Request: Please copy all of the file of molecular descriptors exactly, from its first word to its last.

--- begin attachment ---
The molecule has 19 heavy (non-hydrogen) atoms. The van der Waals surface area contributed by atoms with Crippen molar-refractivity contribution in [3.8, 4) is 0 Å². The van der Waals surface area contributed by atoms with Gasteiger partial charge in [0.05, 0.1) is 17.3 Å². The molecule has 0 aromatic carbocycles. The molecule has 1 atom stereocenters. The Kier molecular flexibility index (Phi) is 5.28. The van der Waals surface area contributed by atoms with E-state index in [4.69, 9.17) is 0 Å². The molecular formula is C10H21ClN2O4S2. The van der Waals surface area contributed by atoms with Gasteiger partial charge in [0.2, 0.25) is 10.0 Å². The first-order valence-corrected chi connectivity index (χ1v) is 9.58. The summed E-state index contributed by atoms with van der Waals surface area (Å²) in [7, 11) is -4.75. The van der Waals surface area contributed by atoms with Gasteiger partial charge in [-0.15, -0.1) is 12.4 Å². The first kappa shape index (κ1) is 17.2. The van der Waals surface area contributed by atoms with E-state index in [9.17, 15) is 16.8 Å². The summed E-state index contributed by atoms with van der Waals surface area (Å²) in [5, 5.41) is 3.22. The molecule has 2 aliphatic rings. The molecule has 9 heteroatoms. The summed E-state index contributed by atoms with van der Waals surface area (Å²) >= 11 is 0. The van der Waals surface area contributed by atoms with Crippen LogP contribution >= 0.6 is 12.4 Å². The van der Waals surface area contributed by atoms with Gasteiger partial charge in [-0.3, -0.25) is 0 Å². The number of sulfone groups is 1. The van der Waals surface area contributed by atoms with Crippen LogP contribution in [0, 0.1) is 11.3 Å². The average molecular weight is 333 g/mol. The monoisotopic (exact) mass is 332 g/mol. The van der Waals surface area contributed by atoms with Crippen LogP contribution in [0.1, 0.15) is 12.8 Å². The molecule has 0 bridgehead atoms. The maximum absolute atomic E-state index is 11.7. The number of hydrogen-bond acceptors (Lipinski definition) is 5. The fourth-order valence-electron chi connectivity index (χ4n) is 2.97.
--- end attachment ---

The molecule has 19 heavy (non-hydrogen) atoms. The van der Waals surface area contributed by atoms with Crippen molar-refractivity contribution in [3.8, 4) is 0 Å². The van der Waals surface area contributed by atoms with Gasteiger partial charge in [0.05, 0.1) is 17.3 Å². The molecule has 0 aromatic carbocycles. The molecule has 1 atom stereocenters. The Kier molecular flexibility index (Phi) is 5.28. The van der Waals surface area contributed by atoms with E-state index in [4.69, 9.17) is 0 Å². The molecular formula is C10H21ClN2O4S2. The van der Waals surface area contributed by atoms with Gasteiger partial charge in [0.2, 0.25) is 10.0 Å². The first-order valence-corrected chi connectivity index (χ1v) is 9.58. The summed E-state index contributed by atoms with van der Waals surface area (Å²) in [7, 11) is -4.75. The van der Waals surface area contributed by atoms with Gasteiger partial charge in [-0.15, -0.1) is 12.4 Å². The first kappa shape index (κ1) is 17.2. The van der Waals surface area contributed by atoms with E-state index in [9.17, 15) is 16.8 Å². The summed E-state index contributed by atoms with van der Waals surface area (Å²) in [5, 5.41) is 3.22. The molecule has 2 aliphatic rings. The molecule has 9 heteroatoms. The summed E-state index contributed by atoms with van der Waals surface area (Å²) >= 11 is 0. The van der Waals surface area contributed by atoms with Crippen LogP contribution >= 0.6 is 12.4 Å². The van der Waals surface area contributed by atoms with Gasteiger partial charge in [-0.3, -0.25) is 0 Å². The number of sulfone groups is 1. The van der Waals surface area contributed by atoms with Crippen LogP contribution in [0, 0.1) is 11.3 Å². The average molecular weight is 333 g/mol. The monoisotopic (exact) mass is 332 g/mol. The van der Waals surface area contributed by atoms with Crippen LogP contribution in [0.1, 0.15) is 12.8 Å². The molecule has 0 bridgehead atoms. The maximum absolute atomic E-state index is 11.7. The number of hydrogen-bond acceptors (Lipinski definition) is 5. The fourth-order valence-electron chi connectivity index (χ4n) is 2.97.